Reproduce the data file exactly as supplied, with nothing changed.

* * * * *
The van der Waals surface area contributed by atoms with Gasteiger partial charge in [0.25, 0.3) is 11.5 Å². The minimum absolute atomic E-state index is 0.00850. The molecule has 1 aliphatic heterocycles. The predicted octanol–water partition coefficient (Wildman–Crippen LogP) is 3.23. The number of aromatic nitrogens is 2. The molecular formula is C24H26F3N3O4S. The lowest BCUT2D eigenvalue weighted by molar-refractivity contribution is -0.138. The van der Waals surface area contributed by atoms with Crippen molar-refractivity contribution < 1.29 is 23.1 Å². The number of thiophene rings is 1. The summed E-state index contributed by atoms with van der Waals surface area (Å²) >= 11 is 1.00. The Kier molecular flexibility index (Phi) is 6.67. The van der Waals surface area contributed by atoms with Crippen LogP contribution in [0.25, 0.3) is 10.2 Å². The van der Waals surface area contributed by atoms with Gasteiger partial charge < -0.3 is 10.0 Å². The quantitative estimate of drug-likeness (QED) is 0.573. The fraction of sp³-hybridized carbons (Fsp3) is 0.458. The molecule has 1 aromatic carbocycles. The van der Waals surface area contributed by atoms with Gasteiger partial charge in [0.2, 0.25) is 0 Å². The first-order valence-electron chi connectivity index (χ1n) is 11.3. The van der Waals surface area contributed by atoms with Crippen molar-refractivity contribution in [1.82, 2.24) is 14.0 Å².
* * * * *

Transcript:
The van der Waals surface area contributed by atoms with Gasteiger partial charge in [0.25, 0.3) is 11.5 Å². The minimum absolute atomic E-state index is 0.00850. The molecule has 1 aliphatic heterocycles. The predicted octanol–water partition coefficient (Wildman–Crippen LogP) is 3.23. The number of aromatic nitrogens is 2. The molecular formula is C24H26F3N3O4S. The lowest BCUT2D eigenvalue weighted by molar-refractivity contribution is -0.138. The van der Waals surface area contributed by atoms with Crippen molar-refractivity contribution < 1.29 is 23.1 Å². The number of thiophene rings is 1. The summed E-state index contributed by atoms with van der Waals surface area (Å²) >= 11 is 1.00. The Kier molecular flexibility index (Phi) is 6.67. The van der Waals surface area contributed by atoms with Crippen LogP contribution in [0.25, 0.3) is 10.2 Å². The van der Waals surface area contributed by atoms with Gasteiger partial charge < -0.3 is 10.0 Å². The quantitative estimate of drug-likeness (QED) is 0.573. The fraction of sp³-hybridized carbons (Fsp3) is 0.458. The molecule has 1 aromatic carbocycles. The van der Waals surface area contributed by atoms with Gasteiger partial charge in [0.2, 0.25) is 0 Å². The first-order valence-electron chi connectivity index (χ1n) is 11.3. The van der Waals surface area contributed by atoms with Crippen molar-refractivity contribution in [1.82, 2.24) is 14.0 Å².